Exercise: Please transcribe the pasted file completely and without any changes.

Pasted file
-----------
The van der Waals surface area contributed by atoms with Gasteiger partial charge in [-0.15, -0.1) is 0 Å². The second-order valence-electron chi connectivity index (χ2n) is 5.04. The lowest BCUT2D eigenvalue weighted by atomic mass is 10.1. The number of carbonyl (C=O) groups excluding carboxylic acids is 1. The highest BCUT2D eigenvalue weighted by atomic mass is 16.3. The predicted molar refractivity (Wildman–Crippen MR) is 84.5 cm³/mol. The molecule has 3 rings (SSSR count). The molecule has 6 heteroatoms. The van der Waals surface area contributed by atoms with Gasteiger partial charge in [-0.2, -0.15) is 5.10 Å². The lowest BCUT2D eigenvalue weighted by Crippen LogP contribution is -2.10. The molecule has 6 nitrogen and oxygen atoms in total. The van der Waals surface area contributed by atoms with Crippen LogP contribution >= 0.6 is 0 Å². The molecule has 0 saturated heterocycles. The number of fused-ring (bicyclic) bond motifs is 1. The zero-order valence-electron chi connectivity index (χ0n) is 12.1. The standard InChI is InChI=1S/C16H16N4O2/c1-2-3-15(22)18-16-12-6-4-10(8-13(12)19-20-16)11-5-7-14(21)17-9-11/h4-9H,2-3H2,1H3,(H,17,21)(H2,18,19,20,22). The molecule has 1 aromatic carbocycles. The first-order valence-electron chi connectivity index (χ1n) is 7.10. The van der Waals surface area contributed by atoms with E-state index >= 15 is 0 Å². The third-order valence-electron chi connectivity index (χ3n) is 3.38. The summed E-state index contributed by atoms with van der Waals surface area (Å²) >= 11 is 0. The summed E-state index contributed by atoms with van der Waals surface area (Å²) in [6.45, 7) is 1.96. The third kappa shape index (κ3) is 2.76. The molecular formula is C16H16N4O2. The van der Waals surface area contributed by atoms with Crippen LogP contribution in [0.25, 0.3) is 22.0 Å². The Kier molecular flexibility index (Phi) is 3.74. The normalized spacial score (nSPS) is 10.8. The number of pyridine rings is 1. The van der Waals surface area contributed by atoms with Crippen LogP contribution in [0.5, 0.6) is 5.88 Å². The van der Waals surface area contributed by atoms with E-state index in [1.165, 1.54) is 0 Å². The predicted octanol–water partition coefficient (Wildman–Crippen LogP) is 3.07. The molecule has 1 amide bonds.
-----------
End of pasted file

The van der Waals surface area contributed by atoms with Gasteiger partial charge in [-0.15, -0.1) is 0 Å². The second-order valence-electron chi connectivity index (χ2n) is 5.04. The lowest BCUT2D eigenvalue weighted by atomic mass is 10.1. The number of carbonyl (C=O) groups excluding carboxylic acids is 1. The highest BCUT2D eigenvalue weighted by atomic mass is 16.3. The predicted molar refractivity (Wildman–Crippen MR) is 84.5 cm³/mol. The molecule has 3 rings (SSSR count). The molecule has 6 heteroatoms. The van der Waals surface area contributed by atoms with Gasteiger partial charge in [-0.2, -0.15) is 5.10 Å². The lowest BCUT2D eigenvalue weighted by Crippen LogP contribution is -2.10. The molecule has 6 nitrogen and oxygen atoms in total. The van der Waals surface area contributed by atoms with Crippen LogP contribution >= 0.6 is 0 Å². The molecule has 0 saturated heterocycles. The number of fused-ring (bicyclic) bond motifs is 1. The zero-order valence-electron chi connectivity index (χ0n) is 12.1. The standard InChI is InChI=1S/C16H16N4O2/c1-2-3-15(22)18-16-12-6-4-10(8-13(12)19-20-16)11-5-7-14(21)17-9-11/h4-9H,2-3H2,1H3,(H,17,21)(H2,18,19,20,22). The molecule has 1 aromatic carbocycles. The first-order valence-electron chi connectivity index (χ1n) is 7.10. The van der Waals surface area contributed by atoms with E-state index >= 15 is 0 Å². The third-order valence-electron chi connectivity index (χ3n) is 3.38. The summed E-state index contributed by atoms with van der Waals surface area (Å²) >= 11 is 0. The summed E-state index contributed by atoms with van der Waals surface area (Å²) in [6.45, 7) is 1.96. The third kappa shape index (κ3) is 2.76. The molecular formula is C16H16N4O2. The van der Waals surface area contributed by atoms with Crippen LogP contribution in [0.25, 0.3) is 22.0 Å². The Kier molecular flexibility index (Phi) is 3.74. The normalized spacial score (nSPS) is 10.8. The number of pyridine rings is 1. The van der Waals surface area contributed by atoms with Crippen LogP contribution in [0.5, 0.6) is 5.88 Å². The van der Waals surface area contributed by atoms with E-state index in [1.165, 1.54) is 0 Å². The predicted octanol–water partition coefficient (Wildman–Crippen LogP) is 3.07. The molecule has 1 amide bonds.